If there is one way to make a cordon bleu chef throw a tantrum, it’s to utter that most insulting of words, “ketchup”. That venerable condiment is seen everywhere, and eaten on everything, from fries, to burgers, to the infamous (and somewhat nauseous) cottage cheese and ketchup favored by Richard Nixon. But is it good for you?
To understand how Heinz became a health food, you have to first get a handle on how the saucy tomato product became such a hot commodity. It’s thought that the name is taken from Asian culture, which in the 17th century, was enjoying a pickled fish sauce, known as ke-tsiap, or kecap. But wait! There are no tomatoes in the original. Nor would there be, until the spicy additive made its way across the ocean in the 1700s.
The first ketchup recipe was printed in Elizabeth Smith’s The Compleat Housewife, in 1727, but alas, it was still anemic. There were no red fruits of the vine. But in 1812, a recipe for tomato ketchup appeared in the Nova Scotia cookbook of a transplanted American, who called it “love apple” ketchup. Why didn’t he publish that precocious recipe “at home”? Because up until the early 1800s, tomatoes were thought to be poisonous. Not until Colonel Robert Johnson ate an entire basket of them on the courthouse steps in Salem, New Jersey on Sept.26, 1820, and survived, did they gain acceptance as a food.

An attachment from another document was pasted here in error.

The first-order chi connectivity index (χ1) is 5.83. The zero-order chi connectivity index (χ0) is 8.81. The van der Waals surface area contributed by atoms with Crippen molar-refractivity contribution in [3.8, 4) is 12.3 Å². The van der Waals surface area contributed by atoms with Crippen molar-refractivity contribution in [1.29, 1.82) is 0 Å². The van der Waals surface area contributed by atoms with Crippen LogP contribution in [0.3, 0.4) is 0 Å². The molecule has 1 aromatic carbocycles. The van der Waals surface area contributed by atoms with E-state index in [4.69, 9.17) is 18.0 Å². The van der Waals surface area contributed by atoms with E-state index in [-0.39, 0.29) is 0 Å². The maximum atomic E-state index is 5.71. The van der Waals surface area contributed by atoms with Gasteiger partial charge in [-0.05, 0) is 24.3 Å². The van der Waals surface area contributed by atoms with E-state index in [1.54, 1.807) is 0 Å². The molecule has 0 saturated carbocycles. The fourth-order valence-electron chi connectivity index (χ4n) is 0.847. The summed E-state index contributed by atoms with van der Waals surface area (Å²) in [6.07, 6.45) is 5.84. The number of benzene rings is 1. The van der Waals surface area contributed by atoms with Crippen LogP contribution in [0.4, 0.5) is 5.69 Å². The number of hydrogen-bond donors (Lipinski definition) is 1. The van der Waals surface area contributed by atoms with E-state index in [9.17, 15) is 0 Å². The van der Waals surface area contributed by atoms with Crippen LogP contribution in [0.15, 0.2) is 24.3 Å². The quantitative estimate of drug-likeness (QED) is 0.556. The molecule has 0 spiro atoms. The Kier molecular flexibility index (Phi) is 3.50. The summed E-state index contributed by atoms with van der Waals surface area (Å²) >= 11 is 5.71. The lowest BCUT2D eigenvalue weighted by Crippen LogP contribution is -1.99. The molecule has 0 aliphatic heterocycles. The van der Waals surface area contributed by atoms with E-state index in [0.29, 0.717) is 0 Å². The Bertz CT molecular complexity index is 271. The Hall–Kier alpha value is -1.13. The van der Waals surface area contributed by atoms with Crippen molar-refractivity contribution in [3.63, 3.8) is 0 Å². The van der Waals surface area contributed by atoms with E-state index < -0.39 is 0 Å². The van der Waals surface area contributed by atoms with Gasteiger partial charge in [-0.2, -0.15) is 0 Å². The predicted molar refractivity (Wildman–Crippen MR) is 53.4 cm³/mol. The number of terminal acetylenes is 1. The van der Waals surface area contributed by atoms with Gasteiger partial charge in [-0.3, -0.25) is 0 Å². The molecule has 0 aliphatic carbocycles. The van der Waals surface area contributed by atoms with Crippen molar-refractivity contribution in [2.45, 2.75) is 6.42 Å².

The plentiful supply of said red fruit, set off a mad scramble to produce the new variety of sauce. By the 1930s, Jonas Yekes had made it a staple of American diets, and then it became a health fad. In an effort to boost sales, one enterprising manufacturer bottled it as Dr. Miles Compound Extract of Tomato, reputed to cure anything from baldness to athlete’s foot, and all points in between. In a counter-attack, the H.J. Heinz company rooted out scientific studies which claimed that tomatoes had antioxidants which were beneficial in preventing cancers. While that is true, the carotenoid known as lycopene, occurs in such small quantities, that even when applied liberally to your lunch, the benefits are pretty much nil.